It is generally agreed that people who harbor a large number of organisms, as their immune system cannot get rid of them, are the most important source of infection in the community. Among household contacts lepromatous cases, a varying proportion – roughly about 5 to 10% – is expected to show signs of leprosy within five years. This occurs despite treatment of the case, as the person usually harbors the organisms before exhibiting clinical signs and symptoms.
Leprosy occurs more commonly in males than in females in most regions of the world. Leprosy is not particularly a disease of children as was once believed.
Leprosy is caused by a bacterium, called Mycobacterium leprae which was first discovered Hansen of Norway in 1873. Thus the disease is also called Hansen’s disease.
Clinical Features of Leprosy
It affects the peripheral nerves. It also affects the skin, muscles, eyes, bones, testes and internal organs.
Leprosy is characterized by one or more of the following signs
- Hypopigmented patches.
- Presence of thickened nerves.
- Partial or total loss of cutaneous sensation in the affected area.
- Presence of acid–fast bacilli in the skin or nasal smear.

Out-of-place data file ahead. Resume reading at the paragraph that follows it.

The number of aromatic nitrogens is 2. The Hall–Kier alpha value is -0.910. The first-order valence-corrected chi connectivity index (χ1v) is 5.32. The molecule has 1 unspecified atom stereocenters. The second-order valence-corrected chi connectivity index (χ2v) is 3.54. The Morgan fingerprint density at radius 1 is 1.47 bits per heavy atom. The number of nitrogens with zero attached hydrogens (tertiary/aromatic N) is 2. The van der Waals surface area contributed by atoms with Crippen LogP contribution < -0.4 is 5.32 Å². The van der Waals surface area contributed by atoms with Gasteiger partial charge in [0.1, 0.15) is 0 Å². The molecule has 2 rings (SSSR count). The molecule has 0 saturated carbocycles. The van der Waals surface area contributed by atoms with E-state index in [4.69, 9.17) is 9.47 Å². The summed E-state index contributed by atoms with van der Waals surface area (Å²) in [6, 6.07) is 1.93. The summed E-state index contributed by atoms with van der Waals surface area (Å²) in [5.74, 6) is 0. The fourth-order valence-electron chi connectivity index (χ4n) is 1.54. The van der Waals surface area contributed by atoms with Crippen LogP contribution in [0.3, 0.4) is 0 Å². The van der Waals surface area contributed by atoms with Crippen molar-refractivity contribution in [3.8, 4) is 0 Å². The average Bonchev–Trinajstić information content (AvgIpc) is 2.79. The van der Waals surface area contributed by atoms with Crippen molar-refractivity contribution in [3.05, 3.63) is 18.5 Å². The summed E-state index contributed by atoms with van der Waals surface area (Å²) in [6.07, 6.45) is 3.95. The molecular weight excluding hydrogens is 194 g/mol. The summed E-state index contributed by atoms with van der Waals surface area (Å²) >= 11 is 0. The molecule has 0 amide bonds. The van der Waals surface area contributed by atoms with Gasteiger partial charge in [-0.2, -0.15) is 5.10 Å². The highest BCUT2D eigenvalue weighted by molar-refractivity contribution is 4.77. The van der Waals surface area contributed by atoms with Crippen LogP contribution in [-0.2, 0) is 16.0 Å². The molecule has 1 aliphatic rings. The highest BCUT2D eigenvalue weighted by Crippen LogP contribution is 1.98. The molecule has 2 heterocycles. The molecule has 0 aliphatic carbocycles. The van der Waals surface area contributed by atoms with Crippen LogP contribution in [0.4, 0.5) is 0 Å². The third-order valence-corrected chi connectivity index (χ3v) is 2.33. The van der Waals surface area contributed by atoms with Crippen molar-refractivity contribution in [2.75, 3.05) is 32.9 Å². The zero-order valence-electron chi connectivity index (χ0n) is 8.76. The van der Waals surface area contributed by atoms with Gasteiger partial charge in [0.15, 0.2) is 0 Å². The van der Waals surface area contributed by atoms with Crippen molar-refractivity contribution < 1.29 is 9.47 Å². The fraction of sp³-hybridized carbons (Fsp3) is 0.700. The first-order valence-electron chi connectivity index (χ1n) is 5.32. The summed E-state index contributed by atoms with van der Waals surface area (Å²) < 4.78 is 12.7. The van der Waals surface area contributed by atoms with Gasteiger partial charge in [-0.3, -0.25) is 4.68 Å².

- In advanced stages of the disease, there is the presence of nodules or lumps on the skin of the face and ears.
- Also, there is loss of fingers or toes, claw toes and various other deformities.
A large number of bacilli are discharged by infectious patient while talking, coughing and sneezing. These bacilli enter health person through respiratory tract.
Close, intimate and prolonged contact may be responsible for transmitting the disease.
Prevent Transmission of Leprosy
How to Prevent Transmission of Leprosy?
The most effective way of preventing transmission is to render all infectious cases non infectious with Multi Drug Treatment (MDT). So that the bacillary load will be reduced to remarkable extent.
To maintain personal hygiene and general cleanliness.